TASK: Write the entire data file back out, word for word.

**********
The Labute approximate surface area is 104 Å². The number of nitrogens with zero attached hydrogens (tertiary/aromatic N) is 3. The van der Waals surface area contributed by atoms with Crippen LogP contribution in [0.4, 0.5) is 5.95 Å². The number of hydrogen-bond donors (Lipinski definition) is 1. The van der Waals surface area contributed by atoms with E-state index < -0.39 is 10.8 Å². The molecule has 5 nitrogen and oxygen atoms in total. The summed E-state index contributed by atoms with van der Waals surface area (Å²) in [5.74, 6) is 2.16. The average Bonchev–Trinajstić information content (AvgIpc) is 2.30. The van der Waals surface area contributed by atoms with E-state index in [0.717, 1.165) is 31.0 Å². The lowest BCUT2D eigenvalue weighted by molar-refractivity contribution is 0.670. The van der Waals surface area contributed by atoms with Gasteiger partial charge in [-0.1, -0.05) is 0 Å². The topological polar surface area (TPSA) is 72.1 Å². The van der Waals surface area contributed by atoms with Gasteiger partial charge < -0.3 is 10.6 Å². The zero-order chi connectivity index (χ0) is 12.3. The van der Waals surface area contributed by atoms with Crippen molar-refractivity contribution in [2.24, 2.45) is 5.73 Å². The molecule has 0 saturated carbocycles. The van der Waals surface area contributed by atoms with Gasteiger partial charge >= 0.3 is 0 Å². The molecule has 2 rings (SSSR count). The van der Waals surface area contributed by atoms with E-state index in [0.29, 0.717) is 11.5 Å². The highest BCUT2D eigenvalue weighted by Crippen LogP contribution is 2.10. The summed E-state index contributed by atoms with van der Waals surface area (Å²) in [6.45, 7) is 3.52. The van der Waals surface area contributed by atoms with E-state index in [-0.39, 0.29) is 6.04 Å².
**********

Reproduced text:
The Labute approximate surface area is 104 Å². The number of nitrogens with zero attached hydrogens (tertiary/aromatic N) is 3. The van der Waals surface area contributed by atoms with Crippen LogP contribution in [0.4, 0.5) is 5.95 Å². The number of hydrogen-bond donors (Lipinski definition) is 1. The van der Waals surface area contributed by atoms with E-state index < -0.39 is 10.8 Å². The molecule has 5 nitrogen and oxygen atoms in total. The summed E-state index contributed by atoms with van der Waals surface area (Å²) in [5.74, 6) is 2.16. The average Bonchev–Trinajstić information content (AvgIpc) is 2.30. The van der Waals surface area contributed by atoms with E-state index in [0.717, 1.165) is 31.0 Å². The lowest BCUT2D eigenvalue weighted by molar-refractivity contribution is 0.670. The van der Waals surface area contributed by atoms with Gasteiger partial charge in [-0.1, -0.05) is 0 Å². The topological polar surface area (TPSA) is 72.1 Å². The van der Waals surface area contributed by atoms with Gasteiger partial charge < -0.3 is 10.6 Å². The zero-order chi connectivity index (χ0) is 12.3. The van der Waals surface area contributed by atoms with Crippen molar-refractivity contribution in [2.24, 2.45) is 5.73 Å². The molecule has 0 saturated carbocycles. The van der Waals surface area contributed by atoms with Gasteiger partial charge >= 0.3 is 0 Å². The molecule has 2 rings (SSSR count). The van der Waals surface area contributed by atoms with E-state index in [0.29, 0.717) is 11.5 Å². The highest BCUT2D eigenvalue weighted by Crippen LogP contribution is 2.10. The summed E-state index contributed by atoms with van der Waals surface area (Å²) in [6.45, 7) is 3.52. The van der Waals surface area contributed by atoms with E-state index in [-0.39, 0.29) is 6.04 Å².